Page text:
Graduate students create website that continues legacy of the “longest-running salon in America”

The National Trust for Historic Preservation, the Philip Johnson Glass House, and the School of Visual Arts (SVA) have launched, a website that extends the signature Glass House Conversations program, an invitational held at the Glass House during 2008 and 2009 with cultural, business and educational leaders sponsored by Oldcastle BuildingEnvelope.

The goal of the new site is to reach an international audience of people with design-related interests and provide them with an on-going forum and new community for insightful conversations. 

The site has been in development since last fall through an inventive partnership between the MFA Interaction Design Department at SVA and the Philip Johnson Glass House. Its goal is to adapt the intimate Glass House Conversations series to an expanded digital forum, and build on the legacy of architect Philip Johnson’s home in New Canaan, Connecticut, a place that architectural historian Vincent Scully called the “longest running salon in America.” It was at the Glass House that Philip Johnson and longtime partner David Whitney brought together people like Andy Warhol, Frank Stella and Robert A.M. Stern for discussions that shaped the cultural dialogue of the 20th century. This project engages a new, on-line audience and expands the conversation into the 21st century.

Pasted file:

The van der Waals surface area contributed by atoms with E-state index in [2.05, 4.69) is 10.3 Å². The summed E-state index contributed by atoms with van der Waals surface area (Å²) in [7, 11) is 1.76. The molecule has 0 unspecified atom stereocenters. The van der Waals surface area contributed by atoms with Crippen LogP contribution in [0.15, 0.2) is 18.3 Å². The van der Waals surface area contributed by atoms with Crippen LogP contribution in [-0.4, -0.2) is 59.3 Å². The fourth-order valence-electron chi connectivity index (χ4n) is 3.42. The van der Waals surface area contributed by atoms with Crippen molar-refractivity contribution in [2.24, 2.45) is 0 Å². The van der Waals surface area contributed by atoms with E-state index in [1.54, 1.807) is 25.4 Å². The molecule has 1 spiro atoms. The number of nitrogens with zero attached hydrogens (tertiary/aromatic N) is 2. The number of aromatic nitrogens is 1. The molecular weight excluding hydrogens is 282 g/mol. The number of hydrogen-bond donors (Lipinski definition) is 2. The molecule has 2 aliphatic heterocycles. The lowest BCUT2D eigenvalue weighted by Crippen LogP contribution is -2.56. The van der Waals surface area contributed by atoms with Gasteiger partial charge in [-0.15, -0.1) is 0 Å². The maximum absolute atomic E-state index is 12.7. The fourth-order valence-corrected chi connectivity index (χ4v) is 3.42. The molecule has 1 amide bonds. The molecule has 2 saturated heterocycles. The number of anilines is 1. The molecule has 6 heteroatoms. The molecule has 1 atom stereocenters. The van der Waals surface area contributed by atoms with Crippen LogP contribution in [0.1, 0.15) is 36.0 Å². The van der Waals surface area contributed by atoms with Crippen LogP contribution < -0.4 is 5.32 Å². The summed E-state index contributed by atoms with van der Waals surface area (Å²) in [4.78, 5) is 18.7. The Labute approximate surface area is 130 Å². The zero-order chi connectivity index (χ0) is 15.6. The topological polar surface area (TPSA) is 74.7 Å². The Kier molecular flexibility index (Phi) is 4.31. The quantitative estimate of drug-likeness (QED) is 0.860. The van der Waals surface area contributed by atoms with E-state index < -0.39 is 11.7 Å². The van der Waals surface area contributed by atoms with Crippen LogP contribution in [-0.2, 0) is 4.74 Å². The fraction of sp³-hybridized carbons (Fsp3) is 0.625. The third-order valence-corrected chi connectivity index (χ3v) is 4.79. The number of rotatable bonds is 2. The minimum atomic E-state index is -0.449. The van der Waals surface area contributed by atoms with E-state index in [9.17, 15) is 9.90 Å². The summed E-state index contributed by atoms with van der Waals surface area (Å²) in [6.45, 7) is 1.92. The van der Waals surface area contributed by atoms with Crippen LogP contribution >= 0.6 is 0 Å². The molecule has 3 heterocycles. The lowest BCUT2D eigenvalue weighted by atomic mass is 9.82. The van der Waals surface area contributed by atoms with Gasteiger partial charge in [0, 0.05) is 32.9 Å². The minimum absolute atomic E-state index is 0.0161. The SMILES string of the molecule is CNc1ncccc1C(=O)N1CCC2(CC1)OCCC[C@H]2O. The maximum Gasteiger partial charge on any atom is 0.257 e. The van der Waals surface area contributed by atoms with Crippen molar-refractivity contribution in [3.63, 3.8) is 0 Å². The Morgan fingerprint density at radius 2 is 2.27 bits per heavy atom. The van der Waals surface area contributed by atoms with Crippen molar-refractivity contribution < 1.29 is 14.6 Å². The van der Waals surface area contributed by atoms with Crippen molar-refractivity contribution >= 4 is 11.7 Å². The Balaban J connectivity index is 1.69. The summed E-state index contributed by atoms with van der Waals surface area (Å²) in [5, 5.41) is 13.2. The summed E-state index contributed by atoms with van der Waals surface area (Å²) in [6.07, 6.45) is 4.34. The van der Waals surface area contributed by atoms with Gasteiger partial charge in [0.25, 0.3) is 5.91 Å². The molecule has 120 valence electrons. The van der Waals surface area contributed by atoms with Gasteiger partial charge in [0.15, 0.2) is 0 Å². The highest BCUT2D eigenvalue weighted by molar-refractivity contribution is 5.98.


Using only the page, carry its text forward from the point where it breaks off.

“The challenge was two-fold: first, how to engage a broader audience in the design leadership conversations that occurred at the Glass House and became a branded program; and then how to stay true to what Philip Johnson and David Whitney did best- always staying on the cutting edge of innovation,” said Christy MacLear, Executive Director for the Philip Johnson Glass House.  “SVA was the perfect partner to envision how a meaningful dialogue could occur in a digital forum, examples of which were limited to date. The students’ work is truly groundbreaking.”

Each week on a host puts forth a provocation in the form of a question or a debate topic, and members of the public worldwide have up to five days to respond. Alice Rawsthorn, the design critic for the International Herald Tribune, hosts the discussion for the week of July 19, and upcoming conversations will be hosted by leaders in cultural fields, including John Maeda, Ralph Caplan, and John Lilly.

Six students from SVA–Clint Beharry, Derek Chan, Kristin Graefe, Katie Koch, Russell Maschmeyer, and Eric St. Onge–developed the site from the fall of 2009 through the spring of 2010 in the course Continuing the Conversation. “Glass House Conversations was a dynamic opportunity for our students to extend the learning from the classroom, and work in a creative collaboration with clients who care deeply both about design and the community at large,” said Liz Danzico, chair, MFA Interaction Design Department at SVA, who directed the project with Jason Santa Maria, mentor, and Dorothy Dunn, former Director of Visitor Experience for the Glass House. In the MFA Interaction Design Department, students work both individually and collaboratively to learn the concepts and methods of interaction design, starting with an understanding of people and the environments that drive their needs, goals and experiences. Course materials consider these social constructs and human experiences as the basis for approaching problems across media.